Figure 6. Surface views showing tunnels and tunnel forming residues of initial and average structures.
(A) Initial and average structures of HDAC8 are shown in cyan and pale green colors. (B) Initial and average structures of HDAC10 are shown in dark and light orange colors. (C) Initial and average structures of HDAC11 are shown in yellow and wheat colors. (D) Initial and average structures of HDAC11 L268M are shown in dark salmon and salmon colors. (E) Initial and average structures of HDAC11 L268E are shown in violet and grey colors, respectively.doi:10.1371/journal.pone.0049327.g006
Figure 7. The arrangement of tunnel-lining residues in initial and average structures of all HDAC systems.
(A) Initial and average structures of HDAC8 are shown in cyan and pale green colors. (B) Initial and average structures of HDAC10 are shown in dark and light orange colors. (C) Initial and average structures of HDAC11 WT are shown in yellow and wheat colors. (D) Initial and average structures of HDAC11 L268M are shown in dark salmon and salmon colors. (E) Initial and average structures of HDAC11 L268E are shown in violet and grey colors, respectively.doi:10.1371/journal.pone.0049327.g007
Overall structural changes in the systems
Comparison of initial and representative structures of every system has shown major structural changes that were brought during the time of simulation. HDAC8 system was very stable during simulation and thus not major secondary structural changes were observed except an elongation of a beta sheet formed by A259 to G265 residues and a slight unfolding of a helix (P22 to S30) (Fig. S8A). In HDAC10 system, number of secondary structure changes was observed such as unfolding of helices and shortening and elongation of beta sheets (Fig. S8B). The beta sheet of HDAC10 formed by L5 to E9 was elongated and another beta sheet (C47 to L50) was formed newly during the simulation. Two other beta sheets formed by V189-H195 and V223-W228 residues were shortened and disappeared, respectively, while helices formed by P279-V291 and N235-F253 residues were slightly unfolded. In terms of HDAC11 WT system the helix formed by K41-E52 residues was almost completely unfolded and the three amino acids (A134-N136) long beta sheet was extended to a seven residues (W133-G139) long beta sheet during the simulation. Addition to these changes, another five residues long beta sheet (V253-N257) has become eight residues longer (V253-T260) (Fig. 8). In both mutation systems the unfolded helix was stable unlike WT system and the three residues (A134-N136) long beta sheet was elongated as observed in WT system. In addition, in mutation systems the long helix formed by residues between D231 and L250, which was unchanged in WT system, was partially unfolded during the simulation. In particular, the beta sheet formed by R220-L225 residues of HDAC11 system completely disappeared in HDAC11-L268E as exactly observed in HDAC10 (V223-W228). This also indicated that L268E system behaved similar to HDAC10 system. These major secondary structural changes observed in different HDAC systems have brought the differences at the tunnel. The changes observed in variable regions are not discussed in this study.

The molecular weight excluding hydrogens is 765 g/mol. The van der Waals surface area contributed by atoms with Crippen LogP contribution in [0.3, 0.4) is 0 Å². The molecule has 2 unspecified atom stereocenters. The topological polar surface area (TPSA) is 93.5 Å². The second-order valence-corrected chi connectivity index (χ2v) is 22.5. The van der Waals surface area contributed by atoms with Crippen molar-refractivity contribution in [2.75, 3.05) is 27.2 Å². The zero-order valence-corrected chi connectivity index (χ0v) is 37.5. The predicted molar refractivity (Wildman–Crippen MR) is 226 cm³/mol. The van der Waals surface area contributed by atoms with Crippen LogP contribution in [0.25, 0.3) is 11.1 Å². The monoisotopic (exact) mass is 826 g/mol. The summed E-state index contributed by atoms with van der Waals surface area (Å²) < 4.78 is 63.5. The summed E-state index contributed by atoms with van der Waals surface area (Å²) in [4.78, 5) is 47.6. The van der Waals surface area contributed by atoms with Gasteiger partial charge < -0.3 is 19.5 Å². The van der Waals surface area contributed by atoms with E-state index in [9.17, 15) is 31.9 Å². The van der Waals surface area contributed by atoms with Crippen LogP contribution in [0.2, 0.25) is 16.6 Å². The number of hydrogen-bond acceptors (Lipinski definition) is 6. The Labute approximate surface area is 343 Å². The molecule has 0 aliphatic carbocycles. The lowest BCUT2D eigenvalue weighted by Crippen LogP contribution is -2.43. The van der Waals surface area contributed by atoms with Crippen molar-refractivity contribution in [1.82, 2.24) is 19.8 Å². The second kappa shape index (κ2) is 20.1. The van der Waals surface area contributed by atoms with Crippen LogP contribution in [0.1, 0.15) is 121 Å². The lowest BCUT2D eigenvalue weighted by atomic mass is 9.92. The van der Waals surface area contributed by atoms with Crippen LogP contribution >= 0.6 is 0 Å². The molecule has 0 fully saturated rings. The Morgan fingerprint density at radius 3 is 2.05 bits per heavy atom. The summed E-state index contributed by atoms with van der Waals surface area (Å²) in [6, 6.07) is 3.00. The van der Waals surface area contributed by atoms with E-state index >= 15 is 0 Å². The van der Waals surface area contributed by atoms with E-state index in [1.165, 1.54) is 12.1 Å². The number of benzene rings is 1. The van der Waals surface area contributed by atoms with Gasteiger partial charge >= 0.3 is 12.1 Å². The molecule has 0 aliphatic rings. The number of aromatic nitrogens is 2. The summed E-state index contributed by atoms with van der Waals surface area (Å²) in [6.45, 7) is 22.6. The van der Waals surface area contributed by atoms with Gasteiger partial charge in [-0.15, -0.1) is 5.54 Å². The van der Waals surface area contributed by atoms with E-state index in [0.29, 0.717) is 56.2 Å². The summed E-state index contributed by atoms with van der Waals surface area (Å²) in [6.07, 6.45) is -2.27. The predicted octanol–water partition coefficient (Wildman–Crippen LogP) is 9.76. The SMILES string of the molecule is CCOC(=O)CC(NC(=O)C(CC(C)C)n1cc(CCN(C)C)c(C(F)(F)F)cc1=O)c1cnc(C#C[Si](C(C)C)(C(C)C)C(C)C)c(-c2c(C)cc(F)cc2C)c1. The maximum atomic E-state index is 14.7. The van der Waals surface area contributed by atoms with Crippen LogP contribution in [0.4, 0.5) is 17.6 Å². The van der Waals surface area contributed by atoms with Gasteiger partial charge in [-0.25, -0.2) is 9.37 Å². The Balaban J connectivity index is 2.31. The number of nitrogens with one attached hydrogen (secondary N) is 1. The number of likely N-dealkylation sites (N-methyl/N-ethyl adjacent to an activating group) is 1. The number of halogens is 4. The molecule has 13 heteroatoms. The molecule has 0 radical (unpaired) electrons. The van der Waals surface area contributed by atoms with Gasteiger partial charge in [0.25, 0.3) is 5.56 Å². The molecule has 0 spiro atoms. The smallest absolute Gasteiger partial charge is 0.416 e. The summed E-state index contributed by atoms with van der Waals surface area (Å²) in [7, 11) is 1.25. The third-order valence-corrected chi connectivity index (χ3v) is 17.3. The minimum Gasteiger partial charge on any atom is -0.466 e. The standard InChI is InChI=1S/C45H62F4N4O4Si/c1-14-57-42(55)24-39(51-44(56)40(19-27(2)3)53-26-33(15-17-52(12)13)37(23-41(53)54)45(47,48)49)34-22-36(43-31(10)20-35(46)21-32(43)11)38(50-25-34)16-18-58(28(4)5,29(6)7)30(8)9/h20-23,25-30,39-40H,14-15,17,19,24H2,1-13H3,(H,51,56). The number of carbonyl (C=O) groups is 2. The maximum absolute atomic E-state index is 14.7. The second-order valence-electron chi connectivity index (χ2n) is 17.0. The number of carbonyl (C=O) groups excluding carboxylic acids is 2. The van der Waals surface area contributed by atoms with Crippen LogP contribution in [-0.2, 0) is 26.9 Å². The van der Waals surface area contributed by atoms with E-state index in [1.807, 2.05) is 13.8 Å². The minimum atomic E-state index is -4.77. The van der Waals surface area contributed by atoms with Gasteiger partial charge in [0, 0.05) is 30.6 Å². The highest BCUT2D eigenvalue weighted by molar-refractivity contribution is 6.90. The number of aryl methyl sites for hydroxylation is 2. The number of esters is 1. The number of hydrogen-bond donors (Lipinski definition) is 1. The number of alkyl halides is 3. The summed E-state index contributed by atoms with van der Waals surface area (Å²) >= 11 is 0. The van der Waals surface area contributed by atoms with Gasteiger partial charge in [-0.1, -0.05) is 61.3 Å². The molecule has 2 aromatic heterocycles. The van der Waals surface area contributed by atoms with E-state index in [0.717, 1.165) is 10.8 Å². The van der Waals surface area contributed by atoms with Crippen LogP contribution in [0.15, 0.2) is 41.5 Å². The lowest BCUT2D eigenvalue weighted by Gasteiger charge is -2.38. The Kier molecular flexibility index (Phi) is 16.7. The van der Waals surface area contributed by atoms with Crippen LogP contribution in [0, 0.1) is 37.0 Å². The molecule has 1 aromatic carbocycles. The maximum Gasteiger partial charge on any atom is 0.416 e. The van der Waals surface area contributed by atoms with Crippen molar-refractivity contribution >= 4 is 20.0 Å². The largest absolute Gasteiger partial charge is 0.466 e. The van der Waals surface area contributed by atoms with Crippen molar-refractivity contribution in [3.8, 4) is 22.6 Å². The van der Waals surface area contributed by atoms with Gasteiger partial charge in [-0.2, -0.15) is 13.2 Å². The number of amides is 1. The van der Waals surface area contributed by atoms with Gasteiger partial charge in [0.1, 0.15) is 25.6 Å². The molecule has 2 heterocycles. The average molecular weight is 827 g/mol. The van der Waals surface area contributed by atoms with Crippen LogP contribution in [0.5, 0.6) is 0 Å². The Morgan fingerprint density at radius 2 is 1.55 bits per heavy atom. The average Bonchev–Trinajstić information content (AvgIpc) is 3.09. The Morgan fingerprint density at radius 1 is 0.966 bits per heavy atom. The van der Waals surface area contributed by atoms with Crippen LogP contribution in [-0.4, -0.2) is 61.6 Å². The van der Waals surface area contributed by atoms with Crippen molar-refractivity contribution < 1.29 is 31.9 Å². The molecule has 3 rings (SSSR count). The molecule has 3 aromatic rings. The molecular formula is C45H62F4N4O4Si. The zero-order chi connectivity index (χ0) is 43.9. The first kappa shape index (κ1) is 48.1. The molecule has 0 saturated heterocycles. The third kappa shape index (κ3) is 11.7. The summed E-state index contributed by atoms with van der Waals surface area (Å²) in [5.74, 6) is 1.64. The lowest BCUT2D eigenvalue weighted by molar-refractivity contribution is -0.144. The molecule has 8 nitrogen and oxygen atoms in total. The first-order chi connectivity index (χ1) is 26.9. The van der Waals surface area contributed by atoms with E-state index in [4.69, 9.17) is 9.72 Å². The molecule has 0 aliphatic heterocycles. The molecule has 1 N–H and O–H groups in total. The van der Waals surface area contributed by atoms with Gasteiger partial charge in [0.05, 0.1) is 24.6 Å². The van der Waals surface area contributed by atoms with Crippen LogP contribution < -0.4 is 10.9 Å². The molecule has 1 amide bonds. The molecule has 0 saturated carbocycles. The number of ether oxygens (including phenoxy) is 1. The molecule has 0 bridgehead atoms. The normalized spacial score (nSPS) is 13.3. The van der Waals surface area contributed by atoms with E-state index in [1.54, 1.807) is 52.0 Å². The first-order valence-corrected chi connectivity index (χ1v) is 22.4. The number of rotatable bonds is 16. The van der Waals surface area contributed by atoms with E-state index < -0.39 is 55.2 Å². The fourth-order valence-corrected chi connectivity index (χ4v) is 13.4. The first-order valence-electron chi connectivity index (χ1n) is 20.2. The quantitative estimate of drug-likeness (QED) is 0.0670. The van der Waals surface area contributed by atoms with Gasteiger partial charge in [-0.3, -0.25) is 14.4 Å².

Figure 8. Secondary structural changes observed in HDAC11 WT and mutational systems.
Initial and MD average structure of HDAC11 WT is shown in yellow and wheat color. L268M and L268E systems are shown in salmon and grey color.doi:10.1371/journal.pone.0049327.g008